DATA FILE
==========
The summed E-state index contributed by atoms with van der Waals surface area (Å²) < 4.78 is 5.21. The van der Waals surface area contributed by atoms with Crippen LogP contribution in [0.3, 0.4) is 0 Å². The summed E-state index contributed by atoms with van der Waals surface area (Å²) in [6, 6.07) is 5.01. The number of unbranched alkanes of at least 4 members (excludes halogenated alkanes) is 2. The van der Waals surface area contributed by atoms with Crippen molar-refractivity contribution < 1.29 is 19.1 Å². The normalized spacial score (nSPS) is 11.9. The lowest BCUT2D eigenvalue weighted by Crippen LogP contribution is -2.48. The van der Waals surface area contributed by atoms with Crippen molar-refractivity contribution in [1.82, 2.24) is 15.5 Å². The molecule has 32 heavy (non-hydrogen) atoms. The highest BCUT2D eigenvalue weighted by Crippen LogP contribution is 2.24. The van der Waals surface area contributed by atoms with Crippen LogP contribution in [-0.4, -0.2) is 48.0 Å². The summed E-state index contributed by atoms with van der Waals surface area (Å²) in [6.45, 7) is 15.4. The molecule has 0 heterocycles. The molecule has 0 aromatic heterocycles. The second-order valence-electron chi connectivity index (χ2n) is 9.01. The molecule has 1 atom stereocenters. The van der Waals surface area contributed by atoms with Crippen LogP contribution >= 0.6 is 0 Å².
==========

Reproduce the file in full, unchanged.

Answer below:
The summed E-state index contributed by atoms with van der Waals surface area (Å²) < 4.78 is 5.21. The van der Waals surface area contributed by atoms with Crippen LogP contribution in [0.3, 0.4) is 0 Å². The summed E-state index contributed by atoms with van der Waals surface area (Å²) in [6, 6.07) is 5.01. The number of unbranched alkanes of at least 4 members (excludes halogenated alkanes) is 2. The van der Waals surface area contributed by atoms with Crippen molar-refractivity contribution < 1.29 is 19.1 Å². The normalized spacial score (nSPS) is 11.9. The lowest BCUT2D eigenvalue weighted by Crippen LogP contribution is -2.48. The van der Waals surface area contributed by atoms with Crippen molar-refractivity contribution in [1.82, 2.24) is 15.5 Å². The molecule has 32 heavy (non-hydrogen) atoms. The highest BCUT2D eigenvalue weighted by Crippen LogP contribution is 2.24. The van der Waals surface area contributed by atoms with Crippen LogP contribution in [-0.4, -0.2) is 48.0 Å². The summed E-state index contributed by atoms with van der Waals surface area (Å²) in [6.45, 7) is 15.4. The molecule has 0 heterocycles. The molecule has 0 aromatic heterocycles. The second-order valence-electron chi connectivity index (χ2n) is 9.01. The molecule has 1 atom stereocenters. The van der Waals surface area contributed by atoms with Crippen LogP contribution >= 0.6 is 0 Å².